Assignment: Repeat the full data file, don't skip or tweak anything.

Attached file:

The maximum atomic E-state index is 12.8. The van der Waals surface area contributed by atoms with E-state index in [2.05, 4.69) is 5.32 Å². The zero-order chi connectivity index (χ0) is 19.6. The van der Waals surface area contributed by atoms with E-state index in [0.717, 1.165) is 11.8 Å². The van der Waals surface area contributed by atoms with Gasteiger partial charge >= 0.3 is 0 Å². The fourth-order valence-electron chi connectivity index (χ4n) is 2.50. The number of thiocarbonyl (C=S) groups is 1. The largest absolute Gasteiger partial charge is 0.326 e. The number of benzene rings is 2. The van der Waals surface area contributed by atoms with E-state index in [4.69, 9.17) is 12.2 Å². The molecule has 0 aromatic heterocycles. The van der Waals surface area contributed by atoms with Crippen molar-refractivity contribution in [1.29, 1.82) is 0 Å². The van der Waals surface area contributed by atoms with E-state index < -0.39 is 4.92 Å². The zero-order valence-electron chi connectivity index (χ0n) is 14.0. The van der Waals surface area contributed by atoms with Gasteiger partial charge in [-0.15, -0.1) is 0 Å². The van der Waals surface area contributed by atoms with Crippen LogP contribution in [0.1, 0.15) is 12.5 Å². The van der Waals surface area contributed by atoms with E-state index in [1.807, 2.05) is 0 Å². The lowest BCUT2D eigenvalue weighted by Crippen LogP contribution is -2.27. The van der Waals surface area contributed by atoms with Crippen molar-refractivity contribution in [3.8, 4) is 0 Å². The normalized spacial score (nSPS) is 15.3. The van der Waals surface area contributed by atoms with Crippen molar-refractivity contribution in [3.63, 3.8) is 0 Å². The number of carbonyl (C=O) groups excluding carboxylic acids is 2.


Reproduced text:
The maximum atomic E-state index is 12.8. The van der Waals surface area contributed by atoms with E-state index in [2.05, 4.69) is 5.32 Å². The zero-order chi connectivity index (χ0) is 19.6. The van der Waals surface area contributed by atoms with E-state index in [0.717, 1.165) is 11.8 Å². The van der Waals surface area contributed by atoms with Gasteiger partial charge >= 0.3 is 0 Å². The fourth-order valence-electron chi connectivity index (χ4n) is 2.50. The number of thiocarbonyl (C=S) groups is 1. The largest absolute Gasteiger partial charge is 0.326 e. The number of benzene rings is 2. The van der Waals surface area contributed by atoms with E-state index in [4.69, 9.17) is 12.2 Å². The molecule has 0 aromatic heterocycles. The van der Waals surface area contributed by atoms with Crippen molar-refractivity contribution in [1.29, 1.82) is 0 Å². The van der Waals surface area contributed by atoms with E-state index < -0.39 is 4.92 Å². The zero-order valence-electron chi connectivity index (χ0n) is 14.0. The van der Waals surface area contributed by atoms with Gasteiger partial charge in [-0.15, -0.1) is 0 Å². The van der Waals surface area contributed by atoms with Crippen LogP contribution in [0.1, 0.15) is 12.5 Å². The van der Waals surface area contributed by atoms with E-state index in [1.807, 2.05) is 0 Å². The lowest BCUT2D eigenvalue weighted by Crippen LogP contribution is -2.27. The van der Waals surface area contributed by atoms with Crippen molar-refractivity contribution in [3.8, 4) is 0 Å². The normalized spacial score (nSPS) is 15.3. The van der Waals surface area contributed by atoms with Crippen molar-refractivity contribution in [3.63, 3.8) is 0 Å². The number of carbonyl (C=O) groups excluding carboxylic acids is 2.